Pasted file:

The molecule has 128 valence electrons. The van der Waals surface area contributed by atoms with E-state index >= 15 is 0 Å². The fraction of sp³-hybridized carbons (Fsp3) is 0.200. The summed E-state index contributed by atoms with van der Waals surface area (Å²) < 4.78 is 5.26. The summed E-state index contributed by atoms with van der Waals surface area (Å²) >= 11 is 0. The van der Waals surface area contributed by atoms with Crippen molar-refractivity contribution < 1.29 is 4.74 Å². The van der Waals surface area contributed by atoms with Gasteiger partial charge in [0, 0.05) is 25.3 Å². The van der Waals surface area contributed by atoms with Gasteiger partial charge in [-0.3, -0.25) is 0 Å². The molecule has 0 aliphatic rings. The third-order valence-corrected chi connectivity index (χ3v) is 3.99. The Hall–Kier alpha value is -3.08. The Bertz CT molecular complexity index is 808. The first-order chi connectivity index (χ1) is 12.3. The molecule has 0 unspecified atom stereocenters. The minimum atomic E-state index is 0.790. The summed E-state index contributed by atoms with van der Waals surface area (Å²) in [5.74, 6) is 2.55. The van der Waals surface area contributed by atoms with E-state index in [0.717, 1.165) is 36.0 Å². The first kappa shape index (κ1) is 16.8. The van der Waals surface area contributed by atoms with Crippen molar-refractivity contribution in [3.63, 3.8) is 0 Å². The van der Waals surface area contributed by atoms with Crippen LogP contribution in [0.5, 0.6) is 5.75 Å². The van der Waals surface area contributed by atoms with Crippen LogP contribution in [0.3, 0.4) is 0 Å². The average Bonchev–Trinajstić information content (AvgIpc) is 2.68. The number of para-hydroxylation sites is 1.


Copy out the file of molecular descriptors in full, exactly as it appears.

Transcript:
The molecule has 128 valence electrons. The van der Waals surface area contributed by atoms with E-state index >= 15 is 0 Å². The fraction of sp³-hybridized carbons (Fsp3) is 0.200. The summed E-state index contributed by atoms with van der Waals surface area (Å²) < 4.78 is 5.26. The summed E-state index contributed by atoms with van der Waals surface area (Å²) >= 11 is 0. The van der Waals surface area contributed by atoms with Crippen molar-refractivity contribution < 1.29 is 4.74 Å². The van der Waals surface area contributed by atoms with Gasteiger partial charge in [0, 0.05) is 25.3 Å². The van der Waals surface area contributed by atoms with Gasteiger partial charge in [-0.3, -0.25) is 0 Å². The molecule has 0 aliphatic rings. The third-order valence-corrected chi connectivity index (χ3v) is 3.99. The Hall–Kier alpha value is -3.08. The Bertz CT molecular complexity index is 808. The first-order chi connectivity index (χ1) is 12.3. The molecule has 0 unspecified atom stereocenters. The minimum atomic E-state index is 0.790. The summed E-state index contributed by atoms with van der Waals surface area (Å²) in [5.74, 6) is 2.55. The van der Waals surface area contributed by atoms with E-state index in [0.717, 1.165) is 36.0 Å². The first kappa shape index (κ1) is 16.8. The van der Waals surface area contributed by atoms with Crippen molar-refractivity contribution in [3.63, 3.8) is 0 Å². The van der Waals surface area contributed by atoms with Crippen LogP contribution in [0.5, 0.6) is 5.75 Å². The van der Waals surface area contributed by atoms with Crippen LogP contribution in [0.3, 0.4) is 0 Å². The average Bonchev–Trinajstić information content (AvgIpc) is 2.68. The number of para-hydroxylation sites is 1.